Five truckloads of vitamin C and fiber were soon pureed on El Cid Street, the ripe redness smeared over walls and people.

“I feel like I connected with a lot of people today,” said Karina Evans, 21, of Australia.

Frenzy erupted around the dump trucks and competition for the edible missiles was fierce. Whole tomatoes on the ground were treasured like ruby Easter eggs.

Kate Monroe, 28, and Ryan Altman, 31, both of San Diego, California, reflected the general lack of inhibition by rubbing their barely clad, pulp-slathered bodies against each other.

Some gave a moment’s thought for the less fortunate.

“We were just talking about (famine in Africa). We thought we should get some garlic, make pizza and send it off,” Altman said.

The origin of the tomato fight is disputed — everyone in Bunol seems to have a favorite story — but most agree it started around 1940, in the early years of the dictatorship of General Francisco Franco.

“There are several versions, but the most important thing is that it was started by the people,” said Eusebio Carrascosa, 66, a member of the Tomatina commission.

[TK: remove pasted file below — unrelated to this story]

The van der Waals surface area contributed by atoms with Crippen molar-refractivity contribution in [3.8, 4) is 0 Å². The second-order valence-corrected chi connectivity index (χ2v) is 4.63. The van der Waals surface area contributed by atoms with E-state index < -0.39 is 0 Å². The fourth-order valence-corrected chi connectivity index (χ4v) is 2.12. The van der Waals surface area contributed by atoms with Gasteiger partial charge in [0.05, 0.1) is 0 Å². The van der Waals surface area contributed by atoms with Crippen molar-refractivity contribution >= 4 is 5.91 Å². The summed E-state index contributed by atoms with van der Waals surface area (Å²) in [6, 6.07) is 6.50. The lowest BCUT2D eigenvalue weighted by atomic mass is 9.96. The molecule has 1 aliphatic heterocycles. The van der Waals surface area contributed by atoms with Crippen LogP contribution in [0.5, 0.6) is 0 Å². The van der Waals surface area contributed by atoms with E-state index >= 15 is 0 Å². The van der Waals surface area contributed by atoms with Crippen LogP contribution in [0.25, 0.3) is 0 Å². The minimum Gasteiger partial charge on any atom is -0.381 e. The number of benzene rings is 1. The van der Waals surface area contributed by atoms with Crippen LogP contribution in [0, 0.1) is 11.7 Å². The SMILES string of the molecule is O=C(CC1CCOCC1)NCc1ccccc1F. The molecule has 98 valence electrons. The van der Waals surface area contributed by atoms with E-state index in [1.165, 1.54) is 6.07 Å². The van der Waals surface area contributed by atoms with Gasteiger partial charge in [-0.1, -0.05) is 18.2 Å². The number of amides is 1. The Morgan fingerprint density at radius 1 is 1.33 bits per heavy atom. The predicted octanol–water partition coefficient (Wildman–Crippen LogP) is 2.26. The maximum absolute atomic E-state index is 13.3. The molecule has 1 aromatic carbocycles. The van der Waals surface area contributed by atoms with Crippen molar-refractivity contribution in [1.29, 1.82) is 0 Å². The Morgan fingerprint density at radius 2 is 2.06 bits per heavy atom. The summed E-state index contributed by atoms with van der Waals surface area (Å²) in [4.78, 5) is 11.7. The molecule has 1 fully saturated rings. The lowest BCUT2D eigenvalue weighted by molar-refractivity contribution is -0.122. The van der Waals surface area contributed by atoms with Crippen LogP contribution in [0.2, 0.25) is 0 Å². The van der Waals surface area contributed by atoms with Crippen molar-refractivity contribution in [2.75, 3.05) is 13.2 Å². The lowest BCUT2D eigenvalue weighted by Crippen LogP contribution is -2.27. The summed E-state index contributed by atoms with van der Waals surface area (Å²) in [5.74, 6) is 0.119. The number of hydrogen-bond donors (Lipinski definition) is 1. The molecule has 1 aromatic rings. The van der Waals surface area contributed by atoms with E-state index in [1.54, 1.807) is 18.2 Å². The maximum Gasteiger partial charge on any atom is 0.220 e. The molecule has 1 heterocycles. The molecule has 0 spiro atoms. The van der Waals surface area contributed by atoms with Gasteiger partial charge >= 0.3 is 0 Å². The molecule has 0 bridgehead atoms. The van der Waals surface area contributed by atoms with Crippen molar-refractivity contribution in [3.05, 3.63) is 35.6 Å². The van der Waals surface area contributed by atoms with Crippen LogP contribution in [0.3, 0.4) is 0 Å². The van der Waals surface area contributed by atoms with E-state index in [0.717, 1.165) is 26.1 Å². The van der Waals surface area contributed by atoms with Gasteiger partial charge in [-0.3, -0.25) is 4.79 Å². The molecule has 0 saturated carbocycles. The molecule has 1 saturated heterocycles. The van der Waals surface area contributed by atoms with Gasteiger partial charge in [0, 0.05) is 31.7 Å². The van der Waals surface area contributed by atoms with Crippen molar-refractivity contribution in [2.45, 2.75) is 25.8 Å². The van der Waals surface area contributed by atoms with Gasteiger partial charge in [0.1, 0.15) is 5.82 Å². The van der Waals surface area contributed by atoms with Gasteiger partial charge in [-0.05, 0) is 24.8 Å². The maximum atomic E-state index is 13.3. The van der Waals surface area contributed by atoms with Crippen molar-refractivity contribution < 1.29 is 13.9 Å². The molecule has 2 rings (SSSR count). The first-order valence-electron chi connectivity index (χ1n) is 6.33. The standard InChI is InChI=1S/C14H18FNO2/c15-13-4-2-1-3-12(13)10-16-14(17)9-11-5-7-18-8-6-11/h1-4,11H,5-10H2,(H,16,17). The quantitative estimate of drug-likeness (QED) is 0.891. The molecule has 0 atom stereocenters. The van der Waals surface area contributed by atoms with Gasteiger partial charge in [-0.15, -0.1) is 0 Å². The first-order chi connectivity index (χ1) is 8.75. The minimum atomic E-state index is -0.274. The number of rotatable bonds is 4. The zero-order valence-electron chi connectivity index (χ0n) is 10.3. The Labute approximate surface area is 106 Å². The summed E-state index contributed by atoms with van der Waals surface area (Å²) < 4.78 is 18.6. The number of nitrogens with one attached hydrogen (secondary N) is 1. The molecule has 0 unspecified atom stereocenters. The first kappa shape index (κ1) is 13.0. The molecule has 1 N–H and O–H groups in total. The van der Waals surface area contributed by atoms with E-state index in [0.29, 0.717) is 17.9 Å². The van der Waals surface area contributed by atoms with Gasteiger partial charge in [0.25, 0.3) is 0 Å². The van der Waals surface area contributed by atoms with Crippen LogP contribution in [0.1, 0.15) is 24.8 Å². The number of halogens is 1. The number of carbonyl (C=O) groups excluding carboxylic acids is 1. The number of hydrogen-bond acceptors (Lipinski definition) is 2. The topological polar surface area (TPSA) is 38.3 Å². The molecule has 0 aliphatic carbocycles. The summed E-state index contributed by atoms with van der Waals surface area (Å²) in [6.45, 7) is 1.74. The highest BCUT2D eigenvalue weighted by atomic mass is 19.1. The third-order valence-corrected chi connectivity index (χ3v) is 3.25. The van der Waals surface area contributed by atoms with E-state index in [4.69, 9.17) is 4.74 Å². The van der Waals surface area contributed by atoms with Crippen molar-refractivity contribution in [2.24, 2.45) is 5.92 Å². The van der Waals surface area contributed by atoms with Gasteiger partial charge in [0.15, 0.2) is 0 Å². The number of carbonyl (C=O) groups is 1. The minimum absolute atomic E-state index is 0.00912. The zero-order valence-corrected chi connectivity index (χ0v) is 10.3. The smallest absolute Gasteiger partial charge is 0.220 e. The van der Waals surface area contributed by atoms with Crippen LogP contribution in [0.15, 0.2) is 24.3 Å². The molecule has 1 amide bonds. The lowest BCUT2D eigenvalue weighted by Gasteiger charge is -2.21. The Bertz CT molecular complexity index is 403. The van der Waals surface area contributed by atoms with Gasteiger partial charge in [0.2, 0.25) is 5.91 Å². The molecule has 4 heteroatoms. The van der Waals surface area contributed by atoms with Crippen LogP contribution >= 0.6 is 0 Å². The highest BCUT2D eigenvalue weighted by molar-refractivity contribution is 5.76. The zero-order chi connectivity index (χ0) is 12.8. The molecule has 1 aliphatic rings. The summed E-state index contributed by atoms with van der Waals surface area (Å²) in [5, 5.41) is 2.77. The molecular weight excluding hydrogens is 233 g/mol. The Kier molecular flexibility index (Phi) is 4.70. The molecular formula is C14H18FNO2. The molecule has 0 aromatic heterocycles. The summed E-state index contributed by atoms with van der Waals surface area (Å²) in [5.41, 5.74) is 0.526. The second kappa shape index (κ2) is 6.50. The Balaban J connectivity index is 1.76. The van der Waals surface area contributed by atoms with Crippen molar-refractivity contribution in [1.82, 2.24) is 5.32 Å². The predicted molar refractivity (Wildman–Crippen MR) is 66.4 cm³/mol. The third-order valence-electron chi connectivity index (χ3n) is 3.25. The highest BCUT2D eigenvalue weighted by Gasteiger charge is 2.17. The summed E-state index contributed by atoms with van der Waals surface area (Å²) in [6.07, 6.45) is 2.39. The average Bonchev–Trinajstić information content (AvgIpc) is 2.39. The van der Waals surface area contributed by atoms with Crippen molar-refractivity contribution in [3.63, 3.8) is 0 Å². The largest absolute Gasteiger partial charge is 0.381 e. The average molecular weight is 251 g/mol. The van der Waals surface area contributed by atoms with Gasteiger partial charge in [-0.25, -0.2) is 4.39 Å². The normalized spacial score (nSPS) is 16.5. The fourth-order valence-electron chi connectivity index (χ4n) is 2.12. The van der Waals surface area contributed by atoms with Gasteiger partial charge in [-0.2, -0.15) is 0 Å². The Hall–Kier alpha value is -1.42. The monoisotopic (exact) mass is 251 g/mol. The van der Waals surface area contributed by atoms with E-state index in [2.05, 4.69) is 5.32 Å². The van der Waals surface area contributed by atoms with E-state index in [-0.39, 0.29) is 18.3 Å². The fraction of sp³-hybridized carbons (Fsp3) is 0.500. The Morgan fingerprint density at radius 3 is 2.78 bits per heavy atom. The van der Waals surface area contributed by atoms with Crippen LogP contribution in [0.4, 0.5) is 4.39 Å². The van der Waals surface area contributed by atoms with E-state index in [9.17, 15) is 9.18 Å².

Like the weeklong celebrations held throughout Spain in the summer, the Tomatina encourages all-night public revelry and behavior that’s frowned on for the rest of the year.

“This is even better than the running of the bulls in Pamplona,” said Australian Sandy Koch, 25, referring to another one of Spain’s famous events.

Not everyone in Bunol joins the party.

“These are human degenerates. This isn’t culture,” said Pilar Masmano, 81, peeking out on the messy aftermath from her front door. “I’m going back inside.”

Why Do I mess with my Template

You probably cannot tell, but there a few things that are missing here and they are starting to aggravate me. These are not major issues, but little nagging details that just prick me hard enough to sting.

But sooner or later I’ll figure it out and Blogger will have to concede defeat.